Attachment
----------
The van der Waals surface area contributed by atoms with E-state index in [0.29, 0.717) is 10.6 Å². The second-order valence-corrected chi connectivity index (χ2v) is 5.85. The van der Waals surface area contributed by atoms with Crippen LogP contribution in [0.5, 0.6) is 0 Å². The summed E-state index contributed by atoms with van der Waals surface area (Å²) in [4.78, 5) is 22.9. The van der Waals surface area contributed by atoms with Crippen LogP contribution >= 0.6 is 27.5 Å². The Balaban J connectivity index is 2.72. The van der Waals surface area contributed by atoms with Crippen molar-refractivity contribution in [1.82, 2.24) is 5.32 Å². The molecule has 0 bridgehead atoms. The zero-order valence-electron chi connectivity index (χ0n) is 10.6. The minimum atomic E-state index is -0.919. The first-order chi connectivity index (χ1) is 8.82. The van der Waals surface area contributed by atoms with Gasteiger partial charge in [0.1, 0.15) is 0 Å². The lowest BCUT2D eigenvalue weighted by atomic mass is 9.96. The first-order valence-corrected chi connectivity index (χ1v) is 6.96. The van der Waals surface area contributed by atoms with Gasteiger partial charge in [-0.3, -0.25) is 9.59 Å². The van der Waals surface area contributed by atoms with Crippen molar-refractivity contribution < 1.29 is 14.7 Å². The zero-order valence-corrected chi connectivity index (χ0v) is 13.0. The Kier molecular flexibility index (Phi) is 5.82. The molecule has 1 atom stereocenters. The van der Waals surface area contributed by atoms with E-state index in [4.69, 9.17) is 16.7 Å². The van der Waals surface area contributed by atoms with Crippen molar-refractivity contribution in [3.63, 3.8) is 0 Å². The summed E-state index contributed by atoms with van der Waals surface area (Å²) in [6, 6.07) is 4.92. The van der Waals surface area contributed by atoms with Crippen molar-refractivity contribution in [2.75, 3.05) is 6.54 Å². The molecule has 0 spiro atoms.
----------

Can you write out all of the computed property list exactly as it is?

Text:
The van der Waals surface area contributed by atoms with E-state index in [0.29, 0.717) is 10.6 Å². The second-order valence-corrected chi connectivity index (χ2v) is 5.85. The van der Waals surface area contributed by atoms with Crippen LogP contribution in [0.5, 0.6) is 0 Å². The summed E-state index contributed by atoms with van der Waals surface area (Å²) in [4.78, 5) is 22.9. The van der Waals surface area contributed by atoms with Crippen LogP contribution >= 0.6 is 27.5 Å². The Balaban J connectivity index is 2.72. The van der Waals surface area contributed by atoms with Crippen molar-refractivity contribution in [1.82, 2.24) is 5.32 Å². The molecule has 0 bridgehead atoms. The zero-order valence-electron chi connectivity index (χ0n) is 10.6. The minimum atomic E-state index is -0.919. The first-order chi connectivity index (χ1) is 8.82. The van der Waals surface area contributed by atoms with Gasteiger partial charge in [0.1, 0.15) is 0 Å². The lowest BCUT2D eigenvalue weighted by atomic mass is 9.96. The first-order valence-corrected chi connectivity index (χ1v) is 6.96. The van der Waals surface area contributed by atoms with Gasteiger partial charge in [-0.3, -0.25) is 9.59 Å². The van der Waals surface area contributed by atoms with Crippen molar-refractivity contribution < 1.29 is 14.7 Å². The zero-order valence-corrected chi connectivity index (χ0v) is 13.0. The Kier molecular flexibility index (Phi) is 5.82. The molecule has 1 atom stereocenters. The van der Waals surface area contributed by atoms with E-state index in [4.69, 9.17) is 16.7 Å². The van der Waals surface area contributed by atoms with Crippen molar-refractivity contribution in [3.63, 3.8) is 0 Å². The summed E-state index contributed by atoms with van der Waals surface area (Å²) in [6, 6.07) is 4.92. The van der Waals surface area contributed by atoms with Crippen molar-refractivity contribution in [2.75, 3.05) is 6.54 Å². The molecule has 0 spiro atoms.